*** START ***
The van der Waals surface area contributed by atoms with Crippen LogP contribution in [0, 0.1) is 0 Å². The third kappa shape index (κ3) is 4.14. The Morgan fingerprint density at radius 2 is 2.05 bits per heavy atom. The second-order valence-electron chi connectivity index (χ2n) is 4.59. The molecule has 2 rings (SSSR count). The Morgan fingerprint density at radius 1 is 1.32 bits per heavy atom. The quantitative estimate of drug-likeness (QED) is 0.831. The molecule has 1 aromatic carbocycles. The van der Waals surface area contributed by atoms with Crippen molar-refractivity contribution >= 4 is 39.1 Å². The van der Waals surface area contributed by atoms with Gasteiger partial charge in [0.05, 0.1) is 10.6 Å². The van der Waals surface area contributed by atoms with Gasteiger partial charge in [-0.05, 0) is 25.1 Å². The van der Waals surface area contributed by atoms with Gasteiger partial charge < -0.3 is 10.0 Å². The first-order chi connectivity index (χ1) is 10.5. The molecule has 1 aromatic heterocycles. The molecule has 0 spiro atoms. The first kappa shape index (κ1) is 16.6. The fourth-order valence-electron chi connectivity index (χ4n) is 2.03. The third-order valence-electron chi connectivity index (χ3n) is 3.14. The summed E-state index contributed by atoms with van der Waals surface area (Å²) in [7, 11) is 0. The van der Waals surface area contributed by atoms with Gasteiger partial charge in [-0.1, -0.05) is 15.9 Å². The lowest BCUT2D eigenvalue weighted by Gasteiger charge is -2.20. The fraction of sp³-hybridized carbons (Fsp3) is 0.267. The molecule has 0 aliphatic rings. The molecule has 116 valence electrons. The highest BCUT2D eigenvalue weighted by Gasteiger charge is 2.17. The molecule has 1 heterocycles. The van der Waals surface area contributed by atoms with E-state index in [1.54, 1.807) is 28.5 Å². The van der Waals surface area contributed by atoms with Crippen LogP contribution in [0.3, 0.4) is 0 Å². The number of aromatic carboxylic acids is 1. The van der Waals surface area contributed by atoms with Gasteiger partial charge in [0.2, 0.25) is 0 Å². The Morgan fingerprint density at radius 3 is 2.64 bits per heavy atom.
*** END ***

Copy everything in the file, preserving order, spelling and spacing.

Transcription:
The van der Waals surface area contributed by atoms with Crippen LogP contribution in [0, 0.1) is 0 Å². The third kappa shape index (κ3) is 4.14. The Morgan fingerprint density at radius 2 is 2.05 bits per heavy atom. The second-order valence-electron chi connectivity index (χ2n) is 4.59. The molecule has 2 rings (SSSR count). The Morgan fingerprint density at radius 1 is 1.32 bits per heavy atom. The quantitative estimate of drug-likeness (QED) is 0.831. The molecule has 1 aromatic carbocycles. The van der Waals surface area contributed by atoms with Crippen molar-refractivity contribution >= 4 is 39.1 Å². The van der Waals surface area contributed by atoms with Gasteiger partial charge in [0.05, 0.1) is 10.6 Å². The van der Waals surface area contributed by atoms with Gasteiger partial charge in [-0.05, 0) is 25.1 Å². The van der Waals surface area contributed by atoms with Gasteiger partial charge < -0.3 is 10.0 Å². The first-order chi connectivity index (χ1) is 10.5. The molecule has 1 aromatic heterocycles. The molecule has 0 spiro atoms. The first kappa shape index (κ1) is 16.6. The fourth-order valence-electron chi connectivity index (χ4n) is 2.03. The third-order valence-electron chi connectivity index (χ3n) is 3.14. The summed E-state index contributed by atoms with van der Waals surface area (Å²) in [7, 11) is 0. The van der Waals surface area contributed by atoms with Gasteiger partial charge in [-0.1, -0.05) is 15.9 Å². The lowest BCUT2D eigenvalue weighted by Gasteiger charge is -2.20. The fraction of sp³-hybridized carbons (Fsp3) is 0.267. The molecule has 0 aliphatic rings. The molecule has 116 valence electrons. The highest BCUT2D eigenvalue weighted by Gasteiger charge is 2.17. The molecule has 1 heterocycles. The van der Waals surface area contributed by atoms with E-state index in [1.54, 1.807) is 28.5 Å². The van der Waals surface area contributed by atoms with Crippen LogP contribution in [0.3, 0.4) is 0 Å². The number of aromatic carboxylic acids is 1. The van der Waals surface area contributed by atoms with Gasteiger partial charge in [0.2, 0.25) is 0 Å². The Morgan fingerprint density at radius 3 is 2.64 bits per heavy atom.